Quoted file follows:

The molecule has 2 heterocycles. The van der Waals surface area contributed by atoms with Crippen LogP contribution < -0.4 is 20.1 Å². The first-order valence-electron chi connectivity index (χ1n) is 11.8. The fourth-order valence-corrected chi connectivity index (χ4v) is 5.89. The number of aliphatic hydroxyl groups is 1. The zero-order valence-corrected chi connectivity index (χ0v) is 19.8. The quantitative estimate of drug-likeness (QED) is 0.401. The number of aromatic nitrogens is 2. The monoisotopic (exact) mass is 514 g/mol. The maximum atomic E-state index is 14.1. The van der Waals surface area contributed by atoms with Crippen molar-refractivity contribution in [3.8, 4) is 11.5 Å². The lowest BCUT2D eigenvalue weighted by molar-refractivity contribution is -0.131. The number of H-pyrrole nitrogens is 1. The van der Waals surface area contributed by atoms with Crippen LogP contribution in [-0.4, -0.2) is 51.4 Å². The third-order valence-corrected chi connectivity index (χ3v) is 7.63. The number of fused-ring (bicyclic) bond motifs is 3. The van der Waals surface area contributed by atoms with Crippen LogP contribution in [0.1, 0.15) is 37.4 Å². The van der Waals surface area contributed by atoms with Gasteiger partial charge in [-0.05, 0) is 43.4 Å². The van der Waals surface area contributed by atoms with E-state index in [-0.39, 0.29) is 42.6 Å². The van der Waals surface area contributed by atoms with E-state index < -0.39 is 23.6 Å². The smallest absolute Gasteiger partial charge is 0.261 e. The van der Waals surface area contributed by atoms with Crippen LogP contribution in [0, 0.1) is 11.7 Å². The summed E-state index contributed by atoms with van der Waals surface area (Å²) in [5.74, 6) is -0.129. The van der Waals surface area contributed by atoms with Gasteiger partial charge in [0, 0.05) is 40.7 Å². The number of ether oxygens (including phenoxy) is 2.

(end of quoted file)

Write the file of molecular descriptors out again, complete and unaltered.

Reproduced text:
The molecule has 2 heterocycles. The van der Waals surface area contributed by atoms with Crippen LogP contribution < -0.4 is 20.1 Å². The first-order valence-electron chi connectivity index (χ1n) is 11.8. The fourth-order valence-corrected chi connectivity index (χ4v) is 5.89. The number of aliphatic hydroxyl groups is 1. The zero-order valence-corrected chi connectivity index (χ0v) is 19.8. The quantitative estimate of drug-likeness (QED) is 0.401. The number of aromatic nitrogens is 2. The monoisotopic (exact) mass is 514 g/mol. The maximum atomic E-state index is 14.1. The van der Waals surface area contributed by atoms with Crippen molar-refractivity contribution in [3.8, 4) is 11.5 Å². The lowest BCUT2D eigenvalue weighted by molar-refractivity contribution is -0.131. The number of H-pyrrole nitrogens is 1. The van der Waals surface area contributed by atoms with Crippen LogP contribution in [-0.4, -0.2) is 51.4 Å². The third-order valence-corrected chi connectivity index (χ3v) is 7.63. The number of fused-ring (bicyclic) bond motifs is 3. The van der Waals surface area contributed by atoms with Crippen LogP contribution in [0.1, 0.15) is 37.4 Å². The van der Waals surface area contributed by atoms with Gasteiger partial charge in [-0.05, 0) is 43.4 Å². The van der Waals surface area contributed by atoms with E-state index in [-0.39, 0.29) is 42.6 Å². The van der Waals surface area contributed by atoms with E-state index < -0.39 is 23.6 Å². The smallest absolute Gasteiger partial charge is 0.261 e. The van der Waals surface area contributed by atoms with Crippen LogP contribution in [0, 0.1) is 11.7 Å². The summed E-state index contributed by atoms with van der Waals surface area (Å²) in [5.74, 6) is -0.129. The van der Waals surface area contributed by atoms with Gasteiger partial charge in [0, 0.05) is 40.7 Å². The number of ether oxygens (including phenoxy) is 2.